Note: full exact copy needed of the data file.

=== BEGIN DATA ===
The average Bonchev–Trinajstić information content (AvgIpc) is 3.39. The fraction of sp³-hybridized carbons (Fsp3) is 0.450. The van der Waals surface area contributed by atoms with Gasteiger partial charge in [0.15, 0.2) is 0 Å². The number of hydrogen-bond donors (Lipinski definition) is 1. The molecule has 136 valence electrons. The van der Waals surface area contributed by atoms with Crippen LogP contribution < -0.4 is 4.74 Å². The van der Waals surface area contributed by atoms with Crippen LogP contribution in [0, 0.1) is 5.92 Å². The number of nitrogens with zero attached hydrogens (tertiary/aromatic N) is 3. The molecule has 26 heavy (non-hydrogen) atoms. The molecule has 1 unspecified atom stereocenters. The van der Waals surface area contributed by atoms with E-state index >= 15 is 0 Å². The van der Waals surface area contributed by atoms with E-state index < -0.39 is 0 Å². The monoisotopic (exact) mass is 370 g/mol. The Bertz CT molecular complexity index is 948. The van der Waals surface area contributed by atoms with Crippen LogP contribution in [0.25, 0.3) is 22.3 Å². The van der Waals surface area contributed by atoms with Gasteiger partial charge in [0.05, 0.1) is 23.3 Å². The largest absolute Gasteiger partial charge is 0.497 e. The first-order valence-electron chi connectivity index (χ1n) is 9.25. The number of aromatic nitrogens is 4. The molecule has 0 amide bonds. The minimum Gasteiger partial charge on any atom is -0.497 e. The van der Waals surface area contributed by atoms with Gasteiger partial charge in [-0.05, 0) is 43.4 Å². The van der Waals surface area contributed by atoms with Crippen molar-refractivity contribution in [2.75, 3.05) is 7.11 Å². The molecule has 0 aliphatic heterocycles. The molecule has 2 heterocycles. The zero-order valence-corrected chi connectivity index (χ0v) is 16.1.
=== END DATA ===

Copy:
The average Bonchev–Trinajstić information content (AvgIpc) is 3.39. The fraction of sp³-hybridized carbons (Fsp3) is 0.450. The van der Waals surface area contributed by atoms with Gasteiger partial charge in [0.15, 0.2) is 0 Å². The number of hydrogen-bond donors (Lipinski definition) is 1. The molecule has 136 valence electrons. The van der Waals surface area contributed by atoms with Crippen LogP contribution < -0.4 is 4.74 Å². The van der Waals surface area contributed by atoms with Crippen LogP contribution in [0, 0.1) is 5.92 Å². The number of nitrogens with zero attached hydrogens (tertiary/aromatic N) is 3. The molecule has 26 heavy (non-hydrogen) atoms. The molecule has 1 unspecified atom stereocenters. The van der Waals surface area contributed by atoms with E-state index >= 15 is 0 Å². The van der Waals surface area contributed by atoms with E-state index < -0.39 is 0 Å². The monoisotopic (exact) mass is 370 g/mol. The Bertz CT molecular complexity index is 948. The van der Waals surface area contributed by atoms with Crippen LogP contribution in [0.25, 0.3) is 22.3 Å². The van der Waals surface area contributed by atoms with Gasteiger partial charge in [0.05, 0.1) is 23.3 Å². The largest absolute Gasteiger partial charge is 0.497 e. The first-order valence-electron chi connectivity index (χ1n) is 9.25. The number of aromatic nitrogens is 4. The molecule has 0 amide bonds. The minimum Gasteiger partial charge on any atom is -0.497 e. The van der Waals surface area contributed by atoms with Gasteiger partial charge in [-0.05, 0) is 43.4 Å². The van der Waals surface area contributed by atoms with Crippen molar-refractivity contribution in [2.75, 3.05) is 7.11 Å². The molecule has 0 aliphatic heterocycles. The molecule has 2 heterocycles. The zero-order valence-corrected chi connectivity index (χ0v) is 16.1.